Today I had the day off from teaching, so I was able to work on this piece this afternoon - a different time than usual.  It's a dark rainy day today as I was yesterday, and I found myself crabby and barely able to stay awake while making the score.  After I finished, I had to title the piece so I could save it, which is most often when the title is added.  I was trying to think of a word to describe light protruding from the gloom, because I find these Messiaen chords so illuminating.  But nothing was coming.  Then in a flash I realized that I was crabby and tired because I over ate, and was reminded of Ben Franklin's Virtues that I have recently read about in his Autobiography.  I highly recommend that book.  Anyway, Temperance is the first of the virtues, which are followed in order.  Franklin says one must master Temperance before moving onto Silence, etc.  His description for Temperance reads, "Eat not to dullness, drink not to elevation."  So here I was feeling the effects of ignoring the first virtue.  And how fitting that this is the day before Thanksgiving, when most Americans will ignore it as well.  I will make a valiant attempt to not forget Ben Franklin's first virtue tomorrow.  I hope you have a great Thanksgiving.  I'm thankful that you've checked out this project.

Saturday, November 23, 2013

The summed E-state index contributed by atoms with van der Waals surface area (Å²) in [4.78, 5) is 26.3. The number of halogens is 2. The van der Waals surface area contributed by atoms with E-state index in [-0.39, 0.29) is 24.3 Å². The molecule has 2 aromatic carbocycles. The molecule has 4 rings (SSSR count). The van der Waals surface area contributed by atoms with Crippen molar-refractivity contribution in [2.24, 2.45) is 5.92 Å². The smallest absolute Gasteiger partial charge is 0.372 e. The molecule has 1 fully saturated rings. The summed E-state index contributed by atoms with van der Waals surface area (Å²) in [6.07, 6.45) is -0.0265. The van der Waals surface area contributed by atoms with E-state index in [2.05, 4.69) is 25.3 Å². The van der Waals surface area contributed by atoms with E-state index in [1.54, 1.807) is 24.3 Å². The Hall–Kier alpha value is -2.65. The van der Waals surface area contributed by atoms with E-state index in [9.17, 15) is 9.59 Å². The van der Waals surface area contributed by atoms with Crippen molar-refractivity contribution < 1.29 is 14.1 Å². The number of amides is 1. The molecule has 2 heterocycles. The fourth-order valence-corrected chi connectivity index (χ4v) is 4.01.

28.) Full Spectrum November 22, 2013

Full Spectrum is an experiment utilizing three or four of Messiaen's techniques.  I'm not sure I'm entirely happy with the outcome, but I'm glad that I am comfortable enough to experiment in front of you like this.

The explanation of what I did is going to get very heady - sorry for that.  There is one of Messiaen's modes that I have had trouble using.  It is his fifth mode, of which the first transposition is [C Db F F# G B C].  I find this mode very limited and restricting, probably because there are only six pitches in it.  But I wanted to make use of it, and I did so by creating a row out of these pitches.  But rather than construct melodies and chords out of the row, I used it as a guide to determine the root of the chord I used.  I used several transpositions of the row and it's inversion, retrograde, and retrograde inversion.